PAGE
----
Crafting a Well-Rounded User Research Plan

| November 11, 2014
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Those involved with the success of a website have an array of research tools and tactics at their disposal. Just to name a few methods, you could use:

  • Usability testing
  • A/B testing
  • Surveys
  • Card sorting
  • Eye tracking
  • Ethnography

It’s easy to drown in a sea of options. Everything from quantitative data (such as web analytics) to qualitative approaches (such as usability testing) can inform our web strategy and design decisions. It’s difficult to know when and how to use each option, and sometimes, there is no “right” answer.

Self-reported data isn’t as insightful as observing what users actually do

Some methods that focus on collecting user feedback, such as focus groups and surveys, capture self-reported data. They capture what people say they like (or don’t) and whether they consider something to be useful, engaging, or well-designed (or not).

Unfortunately, we can’t use self-reported information as our only data source, because what people say they do is often different from what they actually do.

Also, we have to consider how users may be prompted to provide responses. For example, a required feedback form presented to users as part of a website experience likely won’t gather the most useful or valid data—and the way a question is written may bias responses and taint the data.

What people say they do is often different from what they actually do.

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What’s most useful is observing what users actually do. This can be done using methods that capture behavior, such as web analytics or usability studies. Web analytics can tell us what people do on a website. Usability testing can tell us why they behave that way. This is much more insightful than reviewing a self-reported average rating from an online survey.

Sometimes it’s easier to fall back on what we are most comfortable with

Teams and stakeholders who work on an organization’s website often have a few research tools or methods they are most comfortable with. Researchers love usability testing and other methodologies that involve observing users doing activities. Marketers and optimization experts focus on web analytics, because conversion rates and other measures often speak for themselves. It’s very easy to go with what we know and love, even if there are better alternatives.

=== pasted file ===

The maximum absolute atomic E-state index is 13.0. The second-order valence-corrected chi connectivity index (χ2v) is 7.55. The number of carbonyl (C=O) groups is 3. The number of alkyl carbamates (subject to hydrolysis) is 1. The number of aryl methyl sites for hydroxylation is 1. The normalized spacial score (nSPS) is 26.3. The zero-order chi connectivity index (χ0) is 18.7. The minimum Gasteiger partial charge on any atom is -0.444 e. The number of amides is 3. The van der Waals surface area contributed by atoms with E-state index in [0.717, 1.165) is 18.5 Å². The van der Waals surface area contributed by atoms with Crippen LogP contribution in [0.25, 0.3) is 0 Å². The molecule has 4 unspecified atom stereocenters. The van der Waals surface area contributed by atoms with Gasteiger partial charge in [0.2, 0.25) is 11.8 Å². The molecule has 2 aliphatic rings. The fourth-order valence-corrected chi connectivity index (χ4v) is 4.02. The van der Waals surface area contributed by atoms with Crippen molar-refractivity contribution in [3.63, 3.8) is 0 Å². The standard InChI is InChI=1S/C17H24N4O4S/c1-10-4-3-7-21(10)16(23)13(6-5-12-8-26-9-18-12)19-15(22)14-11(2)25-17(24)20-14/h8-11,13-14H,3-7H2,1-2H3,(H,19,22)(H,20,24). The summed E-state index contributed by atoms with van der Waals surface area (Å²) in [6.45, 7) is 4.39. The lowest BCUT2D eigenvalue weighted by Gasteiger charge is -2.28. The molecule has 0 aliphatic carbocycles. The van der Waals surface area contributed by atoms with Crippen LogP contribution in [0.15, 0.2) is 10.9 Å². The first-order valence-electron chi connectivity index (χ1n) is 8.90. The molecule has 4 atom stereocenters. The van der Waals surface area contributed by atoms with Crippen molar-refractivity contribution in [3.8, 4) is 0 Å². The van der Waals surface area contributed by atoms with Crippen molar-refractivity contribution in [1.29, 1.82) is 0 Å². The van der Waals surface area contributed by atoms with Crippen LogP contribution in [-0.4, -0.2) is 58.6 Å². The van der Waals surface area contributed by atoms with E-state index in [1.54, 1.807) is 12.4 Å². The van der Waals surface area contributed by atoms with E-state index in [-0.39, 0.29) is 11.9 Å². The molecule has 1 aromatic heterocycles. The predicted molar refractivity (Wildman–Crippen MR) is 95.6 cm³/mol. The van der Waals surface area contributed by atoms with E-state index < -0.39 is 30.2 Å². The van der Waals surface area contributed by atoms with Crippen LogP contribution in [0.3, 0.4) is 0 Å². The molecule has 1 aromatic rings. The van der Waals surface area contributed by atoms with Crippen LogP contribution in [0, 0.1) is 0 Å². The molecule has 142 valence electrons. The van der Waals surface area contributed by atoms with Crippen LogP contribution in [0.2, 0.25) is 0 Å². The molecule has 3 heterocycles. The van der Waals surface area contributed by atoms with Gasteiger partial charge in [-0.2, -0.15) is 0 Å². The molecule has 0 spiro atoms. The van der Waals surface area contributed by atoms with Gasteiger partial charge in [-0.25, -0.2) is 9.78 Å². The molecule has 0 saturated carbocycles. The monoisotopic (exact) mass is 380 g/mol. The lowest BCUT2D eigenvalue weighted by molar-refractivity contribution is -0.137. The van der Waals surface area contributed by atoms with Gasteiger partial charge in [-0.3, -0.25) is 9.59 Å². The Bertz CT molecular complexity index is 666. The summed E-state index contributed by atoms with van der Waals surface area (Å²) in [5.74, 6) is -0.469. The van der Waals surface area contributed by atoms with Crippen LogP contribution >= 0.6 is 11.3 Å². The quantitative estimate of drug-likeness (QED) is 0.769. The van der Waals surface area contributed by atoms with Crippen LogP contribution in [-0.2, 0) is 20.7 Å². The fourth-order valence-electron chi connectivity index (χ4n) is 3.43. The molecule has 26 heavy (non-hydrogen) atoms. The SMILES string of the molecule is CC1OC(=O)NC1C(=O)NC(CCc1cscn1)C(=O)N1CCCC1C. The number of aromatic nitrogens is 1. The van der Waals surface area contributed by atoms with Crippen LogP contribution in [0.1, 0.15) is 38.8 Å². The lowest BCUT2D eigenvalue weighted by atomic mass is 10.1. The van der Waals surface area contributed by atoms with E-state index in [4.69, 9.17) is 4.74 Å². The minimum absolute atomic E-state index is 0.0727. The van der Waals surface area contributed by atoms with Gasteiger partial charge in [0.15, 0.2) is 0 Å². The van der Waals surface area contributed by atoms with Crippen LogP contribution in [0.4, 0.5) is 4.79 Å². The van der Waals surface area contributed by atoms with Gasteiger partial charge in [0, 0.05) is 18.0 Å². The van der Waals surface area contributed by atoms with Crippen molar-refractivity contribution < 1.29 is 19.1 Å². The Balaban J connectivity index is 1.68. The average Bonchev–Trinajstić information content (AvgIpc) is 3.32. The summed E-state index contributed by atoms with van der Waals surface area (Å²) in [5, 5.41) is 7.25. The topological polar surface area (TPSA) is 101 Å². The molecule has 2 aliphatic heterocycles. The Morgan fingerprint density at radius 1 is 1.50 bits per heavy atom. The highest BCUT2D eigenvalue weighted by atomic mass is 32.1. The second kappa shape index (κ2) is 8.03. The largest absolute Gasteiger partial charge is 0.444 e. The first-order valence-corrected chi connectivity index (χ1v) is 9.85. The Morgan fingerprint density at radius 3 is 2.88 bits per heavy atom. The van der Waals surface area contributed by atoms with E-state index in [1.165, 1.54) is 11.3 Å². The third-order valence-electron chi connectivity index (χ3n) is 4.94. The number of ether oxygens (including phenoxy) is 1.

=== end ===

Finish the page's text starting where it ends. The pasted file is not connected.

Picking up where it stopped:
Use the research method that will answer your research questions

It’s important to keep in mind the options we have when approaching a research question.

Here at UserTesting, our clients will often ask us to run a usability test to answer a specific question they have. Sure, we can run a study to get some information, but another method might be more appropriate. We often suggest another approach (and support that effort), or we run a usability study to complement the data they collect with another research method.

For example, a client recently asked us to run a usability study to test the structure of their site. They wanted to be sure users could find what they were looking for. We suggested that they run a tree test (a method for evaluating the findability of items within a site) with a larger group of users, along with a usability test with a smaller group of users. Using both methodologies provided more insight than a standalone usability test would.

Use more than one data source to inform your design

In an ideal scenario, you’ll have the option to combine more than one method or data source. For example, running a usability study to find out why a specific design performed better in an A/B test is the perfect marriage of methodologies.

There is no “golden child’ in our toolbox of research methods or data sources. Every data source has has its own set of strengths and weaknesses. The most successful research plans are those that integrate both qualitative and quantitative methods.

So, now what?

We have a lot of sticks in the fire: methodologies, tools, and overall strategy. So, where do you go from here?

Try not to get overwhelmed. Start small. What project is coming down the line? And what questions do you need answered? How can you inform those questions with research?

Once you attack this first project, look ahead. What’s coming in the next quarter? What about in the next year? And how can you start planning your research approach? Good research is thoughtful and planned ahead of time. If you spend the time to consider the big questions you’re trying to answer, you’ll be well on your way to a successful research plan.